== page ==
Javanese shadow puppet theatre is used to teach morals as well as to entertain, and to a great extent influences much of Indonesian life and thought.

It is said that one can often understand Javanese thinking by recognising the influence of wayang. Many politicians and successful businessmen are seen as men who control the puppets in wayang performances, and life has a way of working out much as it does during an all-night wayang performance - slowly and with many twists and turns.

The departure of Wiranto shows all the signs of this type of process.

The original calls by President Wahid for General Wiranto to step down undoubtedly polarised opinion in Jakarta, creating immense pressure on the former Chief of Staff to resign.

Though Wiranto originally refused to agree, the fact that the issue had been raised publicly forced the leadership of the armed forces to accede to it. This was clearly a necessary step in effecting General Wiranto's departure.

The outcome is to assert the power of the elected political leaders over the Indonesian armed forces - the first time this has happened since the departure of the mercurial President Sukarno in the late 1960s.

General Wiranto's departure is likely to ensure that the armed forces remain in their barracks, rather than interfering in religious and ethnic disputes, as they have clearly done in Aceh, Ambon and West Irian over recent years.

For President Wahid, the departure of General Wiranto presents two new challenges. First, he is now personally responsible for solving the separatist conflicts which have racked Indonesia over recent years. These have complex economic, political and religious causes, and will require all the dexterity which President Wahid is able to mobilise. Some of them, such as the difficulties in West Irian (West Papua), appear almost insoluble.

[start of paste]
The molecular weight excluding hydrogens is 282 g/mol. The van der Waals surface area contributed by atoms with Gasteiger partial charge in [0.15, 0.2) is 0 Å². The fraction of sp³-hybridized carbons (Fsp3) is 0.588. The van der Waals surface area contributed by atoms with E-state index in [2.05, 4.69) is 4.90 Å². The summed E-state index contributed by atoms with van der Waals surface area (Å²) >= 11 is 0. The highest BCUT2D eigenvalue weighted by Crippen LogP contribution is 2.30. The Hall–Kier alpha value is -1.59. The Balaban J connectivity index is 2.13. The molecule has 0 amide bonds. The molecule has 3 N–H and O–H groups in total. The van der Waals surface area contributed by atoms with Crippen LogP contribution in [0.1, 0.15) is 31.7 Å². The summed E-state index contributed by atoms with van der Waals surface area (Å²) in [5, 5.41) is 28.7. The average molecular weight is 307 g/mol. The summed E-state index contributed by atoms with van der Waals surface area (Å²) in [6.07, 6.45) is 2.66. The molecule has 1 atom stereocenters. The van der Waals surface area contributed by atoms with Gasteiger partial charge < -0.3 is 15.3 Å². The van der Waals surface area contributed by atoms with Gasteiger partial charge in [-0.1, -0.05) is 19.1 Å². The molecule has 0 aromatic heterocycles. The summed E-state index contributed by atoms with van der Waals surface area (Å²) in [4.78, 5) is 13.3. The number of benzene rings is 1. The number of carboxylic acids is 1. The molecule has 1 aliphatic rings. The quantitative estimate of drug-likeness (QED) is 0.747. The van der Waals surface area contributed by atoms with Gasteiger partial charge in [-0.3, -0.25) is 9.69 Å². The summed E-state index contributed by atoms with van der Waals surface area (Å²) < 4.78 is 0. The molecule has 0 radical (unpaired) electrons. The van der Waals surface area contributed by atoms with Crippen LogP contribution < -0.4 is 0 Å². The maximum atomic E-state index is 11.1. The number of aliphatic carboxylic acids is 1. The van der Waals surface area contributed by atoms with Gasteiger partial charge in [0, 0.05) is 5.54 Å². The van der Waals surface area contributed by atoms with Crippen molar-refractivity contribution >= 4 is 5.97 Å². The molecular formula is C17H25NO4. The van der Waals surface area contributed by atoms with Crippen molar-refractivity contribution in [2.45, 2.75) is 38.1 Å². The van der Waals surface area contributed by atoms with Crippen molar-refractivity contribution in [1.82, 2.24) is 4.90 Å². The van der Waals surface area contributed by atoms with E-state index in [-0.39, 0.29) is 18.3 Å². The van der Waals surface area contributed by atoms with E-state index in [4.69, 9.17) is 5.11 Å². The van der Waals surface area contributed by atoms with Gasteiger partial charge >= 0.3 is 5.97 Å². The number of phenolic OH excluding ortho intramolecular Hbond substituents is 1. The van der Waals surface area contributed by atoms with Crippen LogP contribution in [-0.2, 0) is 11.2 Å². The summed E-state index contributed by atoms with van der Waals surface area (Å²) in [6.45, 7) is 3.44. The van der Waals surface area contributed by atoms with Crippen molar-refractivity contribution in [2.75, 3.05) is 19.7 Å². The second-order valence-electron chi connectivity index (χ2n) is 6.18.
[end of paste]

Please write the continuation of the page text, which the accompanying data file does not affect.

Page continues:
Further, he will have to deal with the powerful impression created in the removal of General Wiranto, that he is erratic and unpredictable. Such an impression will reduce confidence that President Wahid can solve the deep economic crisis which still afflicts Indonesia, following the financial collapse of 1997.

The Indonesian President's recent two week visit to Europe was designed to reinforce the message that his government was stable, and was determined to meet its commitments to economic reform, which is a condition of the IMF's multi-billion dollar bail-out.

As a nation of 200 million people, and one of Australia's nearest neighbours, Indonesia remains of vital importance to this country - not only because of its geographic proximity, or the fact that most of Australia's exports pass through the narrow Indonesian waters of the Sunda and Lombok Straits.

As recent events in East Timor showed, Australia can easily be drawn into Indonesia's difficulties, leaving Australia with continuing responsibilities in the region. President Wahid is the best hope that such crises do not recur.